At the start of last weekend the annual “Champs Preview Magazine” predicted that Kingston College (KC) would have finished ahead of Calabar by two points — with the expected top two final scores listed as 306 points for KC and C’Bar earning 304.

However, media reports have suggested that a few of KC’s big earners will not be fully fit, which could contribute to them losing points in the title chase.

It is understood that Class Two sprint star Nathaniel Bann, who was expected to contribute heavily for KC, will not feature at all as he failed to recover from a muscle injury he picked up earlier this year.

It is still unclear as to whether fellow sprint ace Jevaughn Matherson is at his best again — although his camp is reporting that he is fully fit and will compete.

“It will be a tough challenge, but it’s not beyond us and we are quite capable. I am just hoping that the boys will rise to the occasion, and in my mind it will be a close one,” KC’s head coach Neil Harrison, who is in his first season, told the Jamaica Observer.

“This Champs is going to count on the optimally rounded effort of the team.

“If you are going to win this championship, you have to come good in all the different classes and I believe we are quite capable, quite competent in all classes,” Harrison added in the paper.

Veteran Calabar coach Michael Clarke is reporting that his team is fully fit and he too is confident in the preparations done ahead of Champs.

“We are confident what our preparations have brought us thus far and we are waiting to see what it will bring us,” Clarke was quoted as saying in the Jamaica Observer.

“Our strength lies right across. We don’t have any specific areas.”

On the women’s side, meanwhile, defending champions Edwin Allen High are ready to repeat as champions with head coach Michael Dyke revealing that this year’s squad is the most balanced setup they’ve had in years.

“This is the most balanced team we have had in a long time and we will score points just about everywhere,” Dyke told the Observer.

Edwin Allen High, who rattled up over 330 points to win last year’s girls’ title very comfortably — are expected to have thing their way again this season as they seek their third title in four years and earn back-to-back crowns for the first time.

The main expected challengers are Holmwood Technical, St Jago High and Hydel, but the light blues should be too strong to handle.

Matthew Centrowitz Runs Away With Wanamaker Mile At Millrose Games

NEW YORK – Matthew Centrowitz won the men’s NYRR Wanamaker Mile title in the 108th NYRR Millrose Games, but it was eight-time champion Bernard Lagat who garnered a larger spotlight and louder applause at the packed Armory New Balance Track & Field Center Saturday night.

Lagat, 40, finished fourth in the Wanamaker Mile but turned in a time of 3:54.91, a masters world record eclipsing Eamonn Coghlan’s previous mark of 3:58.15 in 1994.  Coghlan, owner of seven Wanamaker titles, was one of the first to congratulate Lagat.

“Being able to run my best and run with the young guys, to me that’s a humbling experience,” Lagat said afterward. “For people to yell `Go Kip, Go Kip,’ that really touches me and I want to show them that I can perform very well.”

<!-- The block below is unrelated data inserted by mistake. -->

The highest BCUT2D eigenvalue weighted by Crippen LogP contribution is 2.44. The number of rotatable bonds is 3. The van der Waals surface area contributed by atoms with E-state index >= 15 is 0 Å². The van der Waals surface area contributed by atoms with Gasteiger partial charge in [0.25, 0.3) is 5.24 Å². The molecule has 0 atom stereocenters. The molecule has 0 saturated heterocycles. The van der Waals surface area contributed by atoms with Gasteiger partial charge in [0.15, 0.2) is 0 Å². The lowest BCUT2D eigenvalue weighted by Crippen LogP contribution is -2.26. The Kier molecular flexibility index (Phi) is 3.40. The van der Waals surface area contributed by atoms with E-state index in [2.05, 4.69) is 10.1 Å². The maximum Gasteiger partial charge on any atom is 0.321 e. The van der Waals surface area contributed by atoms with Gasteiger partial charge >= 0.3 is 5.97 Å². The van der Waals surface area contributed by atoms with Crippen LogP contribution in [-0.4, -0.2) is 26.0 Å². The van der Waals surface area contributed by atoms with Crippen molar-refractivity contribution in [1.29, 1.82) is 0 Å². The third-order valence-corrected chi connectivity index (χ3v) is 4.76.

“Age is just a number and I believe that …I had a lot of plans for this event. I’m leaving here knowing I achieved everything I wanted to do,” Lagat added.

Centrowitz, the 2012 Wanamaker Mile champion, battled New Zealand’s Nick Willis down the stretch. His winning time of 3:51.35 was good enough to edge Willis (3:51.46) at the finish line.

“I didn’t look behind me at all the whole race, but it definitely felt fast at the start. I wanted a faster time for myself, it wasn’t ideal for me to run an xyz, but it was my best effort. It’s a big deal for me to win a second title out of my three attempts at the Wanamaker Mile.”

Ten of the 12 men runners in the race turned in sub-4 minute mile performances, including Chris O’Hare (3:55.35) who became the 100th person to post a sub-4 minute mile at The Armory.

Two-time Olympian Shannon Rowbury continued her strong performance of late to capture the women’s NYRR Wanamaker Mile with a 4:24.32 time ahead of runner-up Treniere Moser (4:27.49) and Stephanie Charnigo (4:28.02).  Defending champion Mary Cain finished eighth with a 4:31.31.

“I am disappointed,” Rowbury said. “I knew I had an American record in me today. I’d love to have another opportunity to go after it because I know I’m capable.”

The American record is 4:20.5 by Mary Decker in 1982.

Lagat wasn’t the only one to achieve a world record. Brycen Spratling established the world’s best in the 500m with a 1:00.06 time, ahead of Ken Lowery’ 1987 mark of 1:00.17.

“I didn’t know I was on pace (to break the record) honestly,’’ Spratling said. “I felt like I relaxed a little too much early on in the race. When I saw the time, I mean I looked disappointed. I really wanted to go 59 (seconds). But if that’s the best ever ran and then I just missed out, then I’m OK with it.”

Local favorite Phyllis Francis recorded a memory for the scrapbooks in her professional debut, overtaking 2012 Olympic champion Sanya Richards-Ross at the finish line with a 53.14 time. Richards-Ross turned in a 53.71 time.

“This is mind blowing right now,” Francis said. “I wasn’t expecting run that time. I told myself to go for it (down the stretch). If I pass out then I’ve got medics right there. So I said to myself to just go for it and I did. I’m lost for words right now.

“I’m ecstatic and happy. (Richards-Ross) is an amazing competitor. I looked up to her as a little girl and my parents told me to look at Sanya … for me to be running at that level and to be running with her is an honor,” Francis added.